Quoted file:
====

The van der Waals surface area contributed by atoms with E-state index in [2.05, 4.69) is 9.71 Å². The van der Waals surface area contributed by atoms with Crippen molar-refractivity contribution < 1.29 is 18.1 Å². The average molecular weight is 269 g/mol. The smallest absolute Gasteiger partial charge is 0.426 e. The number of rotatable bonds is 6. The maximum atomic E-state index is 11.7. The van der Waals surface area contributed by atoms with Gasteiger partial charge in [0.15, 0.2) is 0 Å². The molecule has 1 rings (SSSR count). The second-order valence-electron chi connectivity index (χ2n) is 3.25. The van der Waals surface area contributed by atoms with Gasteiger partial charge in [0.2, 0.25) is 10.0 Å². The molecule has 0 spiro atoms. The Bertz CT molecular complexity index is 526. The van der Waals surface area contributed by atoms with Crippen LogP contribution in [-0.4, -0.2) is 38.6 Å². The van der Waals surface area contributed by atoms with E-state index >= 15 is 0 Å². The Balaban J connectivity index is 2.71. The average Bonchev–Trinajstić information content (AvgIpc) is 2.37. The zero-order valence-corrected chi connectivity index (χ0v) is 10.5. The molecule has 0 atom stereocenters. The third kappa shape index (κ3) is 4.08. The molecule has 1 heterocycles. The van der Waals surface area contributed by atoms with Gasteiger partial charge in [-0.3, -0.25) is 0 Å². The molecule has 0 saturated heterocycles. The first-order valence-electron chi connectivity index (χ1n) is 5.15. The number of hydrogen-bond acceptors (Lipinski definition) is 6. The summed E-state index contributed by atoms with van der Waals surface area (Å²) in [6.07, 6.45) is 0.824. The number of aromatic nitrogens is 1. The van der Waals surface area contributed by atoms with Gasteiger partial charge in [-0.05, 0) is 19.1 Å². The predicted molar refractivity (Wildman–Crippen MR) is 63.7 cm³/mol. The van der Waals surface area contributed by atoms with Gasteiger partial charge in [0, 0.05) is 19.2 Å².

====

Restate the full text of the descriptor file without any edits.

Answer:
The van der Waals surface area contributed by atoms with E-state index in [2.05, 4.69) is 9.71 Å². The van der Waals surface area contributed by atoms with Crippen molar-refractivity contribution < 1.29 is 18.1 Å². The average molecular weight is 269 g/mol. The smallest absolute Gasteiger partial charge is 0.426 e. The number of rotatable bonds is 6. The maximum atomic E-state index is 11.7. The van der Waals surface area contributed by atoms with Gasteiger partial charge in [0.15, 0.2) is 0 Å². The molecule has 1 rings (SSSR count). The second-order valence-electron chi connectivity index (χ2n) is 3.25. The van der Waals surface area contributed by atoms with Gasteiger partial charge in [0.2, 0.25) is 10.0 Å². The molecule has 0 spiro atoms. The Bertz CT molecular complexity index is 526. The van der Waals surface area contributed by atoms with Crippen LogP contribution in [-0.4, -0.2) is 38.6 Å². The van der Waals surface area contributed by atoms with E-state index >= 15 is 0 Å². The Balaban J connectivity index is 2.71. The average Bonchev–Trinajstić information content (AvgIpc) is 2.37. The zero-order valence-corrected chi connectivity index (χ0v) is 10.5. The molecule has 0 atom stereocenters. The third kappa shape index (κ3) is 4.08. The molecule has 1 heterocycles. The van der Waals surface area contributed by atoms with Gasteiger partial charge in [-0.3, -0.25) is 0 Å². The molecule has 0 saturated heterocycles. The first-order valence-electron chi connectivity index (χ1n) is 5.15. The number of hydrogen-bond acceptors (Lipinski definition) is 6. The summed E-state index contributed by atoms with van der Waals surface area (Å²) in [6.07, 6.45) is 0.824. The number of aromatic nitrogens is 1. The van der Waals surface area contributed by atoms with Gasteiger partial charge in [-0.05, 0) is 19.1 Å². The predicted molar refractivity (Wildman–Crippen MR) is 63.7 cm³/mol. The van der Waals surface area contributed by atoms with Gasteiger partial charge in [0, 0.05) is 19.2 Å².